Q: I wonder if you know where the new, slightly sarcastic, tic “Really? Really?” comes from. I hear it mainly from young people, so it’s likely from some pop-culture source I don’t touch.
A: We hear the single sarcastic “Really?” quite a bit, but we haven’t noticed the repetitive usage. It doesn’t surprise us, though. In modern English, “really” has multiple uses—and some corresponding overuses.
For example, “really” is used nearly to death as an intensifier—that is, to be emphatic: “He’s really angry.” And when a single “really” isn’t intense enough, it’s doubled : “He’s really, really angry.”
(We’ve written before on the blog about the repeating of words for emphasis, a practice that’s been common for centuries.)
Other common uses of “really” express doubt (“I look good in orange? Really?”) or surprise (“I won the raffle? Really?”). And again, when a single “really” isn’t sufficiently doubtful or surprising, it’s doubled: “Really? Really?”
And, of course, there’s the sarcastic usage (“You have a 200 IQ? Really?”). We’re a bit surprised, however, that you’re hearing a doubling here. It seems to us that a second “Really?” would lessen the sarcasm.
The word “really” has other uses as well, of course. It can be used to express protest or dismay: “Really now! Five dollars for coffee?”
And it still retains its original, literal sense, in which it means in reality or in fact. In fact (if you’ll pardon the repetition), the word has had quite a history.
When it was first recorded in English in the 1400s, “really” had a strictly literal meaning—as the adverbial form of the adjective “real”—and it often had religious significance.
Here’s how the Oxford English Dictionary defines the original word: “In reality; in a real manner. Also: in fact, actually.”
The word is still used this way, but in its early days it was frequently used “with reference to the doctrine of the real presence of Christ in the sacrament of the Eucharist,” the OED says.
Here, for example, is an early usage dated about 1450. It’s from a Middle English prose translation of a religious poem by Guillaume de Deguileville, The Pilgrimage of the Lyf of the Manhode (The Pilgrimage of the Life of Man):
“With inne this bred al the souereyn good is put … bodiliche and rialliche, presentliche and verreyliche.” (“Within this bread all the sovereign good is put … bodily and really, presently and verily.”)
The religious historian John Foxe also used the word in a doctrinal sense in his multi-volume Actes and Monuments (1563), shorter editions of which were popularly known as The Book of Martyrs.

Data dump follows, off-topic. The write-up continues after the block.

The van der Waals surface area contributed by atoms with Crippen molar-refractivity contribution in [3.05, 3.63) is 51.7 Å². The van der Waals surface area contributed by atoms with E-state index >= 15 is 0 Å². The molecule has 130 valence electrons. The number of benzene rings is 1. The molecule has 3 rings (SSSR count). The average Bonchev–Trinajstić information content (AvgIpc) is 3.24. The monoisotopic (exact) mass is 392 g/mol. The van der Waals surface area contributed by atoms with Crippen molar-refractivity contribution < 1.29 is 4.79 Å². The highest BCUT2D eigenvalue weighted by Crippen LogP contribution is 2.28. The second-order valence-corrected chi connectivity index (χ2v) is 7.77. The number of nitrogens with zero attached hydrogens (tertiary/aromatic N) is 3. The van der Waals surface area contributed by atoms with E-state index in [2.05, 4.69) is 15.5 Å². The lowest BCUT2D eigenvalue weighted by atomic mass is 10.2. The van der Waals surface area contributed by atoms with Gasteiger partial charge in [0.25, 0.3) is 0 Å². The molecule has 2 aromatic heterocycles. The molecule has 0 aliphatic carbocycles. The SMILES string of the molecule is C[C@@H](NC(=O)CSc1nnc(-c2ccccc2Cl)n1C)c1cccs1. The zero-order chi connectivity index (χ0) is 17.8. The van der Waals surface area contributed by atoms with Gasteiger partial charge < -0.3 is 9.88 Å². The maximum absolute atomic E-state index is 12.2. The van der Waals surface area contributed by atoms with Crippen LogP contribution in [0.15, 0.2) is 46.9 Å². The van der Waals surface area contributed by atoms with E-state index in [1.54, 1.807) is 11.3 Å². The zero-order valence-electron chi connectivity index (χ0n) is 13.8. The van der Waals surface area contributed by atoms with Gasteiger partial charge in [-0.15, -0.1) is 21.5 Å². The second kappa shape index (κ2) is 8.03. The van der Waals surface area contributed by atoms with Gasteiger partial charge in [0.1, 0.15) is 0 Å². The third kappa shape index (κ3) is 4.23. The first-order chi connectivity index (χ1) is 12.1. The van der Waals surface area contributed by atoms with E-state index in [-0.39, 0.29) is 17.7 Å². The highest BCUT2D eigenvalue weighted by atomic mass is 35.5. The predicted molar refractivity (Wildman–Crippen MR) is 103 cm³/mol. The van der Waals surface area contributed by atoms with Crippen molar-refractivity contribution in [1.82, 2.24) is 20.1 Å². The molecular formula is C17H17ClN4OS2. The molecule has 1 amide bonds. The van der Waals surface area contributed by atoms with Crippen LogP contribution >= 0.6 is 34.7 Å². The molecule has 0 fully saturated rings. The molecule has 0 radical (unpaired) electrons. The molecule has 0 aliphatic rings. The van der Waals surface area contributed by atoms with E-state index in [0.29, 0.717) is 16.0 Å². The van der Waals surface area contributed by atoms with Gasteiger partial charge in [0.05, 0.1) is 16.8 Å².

In a passage about the Roman Catholic persecution of a Protestant who was burned at the stake in 1410, Foxe writes: “He held this opinion, that it was not the body of Christe really, the whiche was sacramentally vsed in the churche.”
This literal sense of “really”—both religious and otherwise—was later joined by another.
In the mid-16th century, the OED says, people began using it to mean truly, indeed or positively. And somewhat later it was used in the same sense as an intensifier to mean very or thoroughly.
Among the OED’s citations for this sense of the word is a quotation from Daniel Defoe’s A Journal of the Plague Year (1722): “This last Bill was really frightful.” (The “bill” was a weekly tally of the dead.)
A less grim, and more modern, example comes from a 2003 issue of the New York Post: “I have a really big scoop for you.”
In the early 17th century another use of “really” came along—the one expressing dismay or protest.
Here’s an early example, from Aphra Behn’s comedy The Roundheads (1682): “Really, Madam, I shou’d be glad to know by what other Title you wou’d be distinguish’d?”
A more recent OED citation is from John Braithwaite’s novel Never Sleep Three in a Bed (1969): “Being hauled out of mud-holes by horses was bad enough. But oxen, really!”
Finally we come to the “really” that’s usually framed as a question, though it’s more like a sideways statement of skepticism, doubt, or surprise. This one cropped up in the mid-18th century.
The Oxford English Dictionary’s first citation for this sense of the word comes from Samuel Richardson’s novel The History of Sir Charles Grandison (1753):
“ ‘The Count of Belvedere. He was more earnest in his favour—’ ‘Really?’ ‘Yes, really—than I thought he ought to be.’ ”
This is the “really” that’s doubled in the sarcastic usage you ask about: “Really? Really?”
As we said, this repetitive usage is new to us, but we’re not really surprised!
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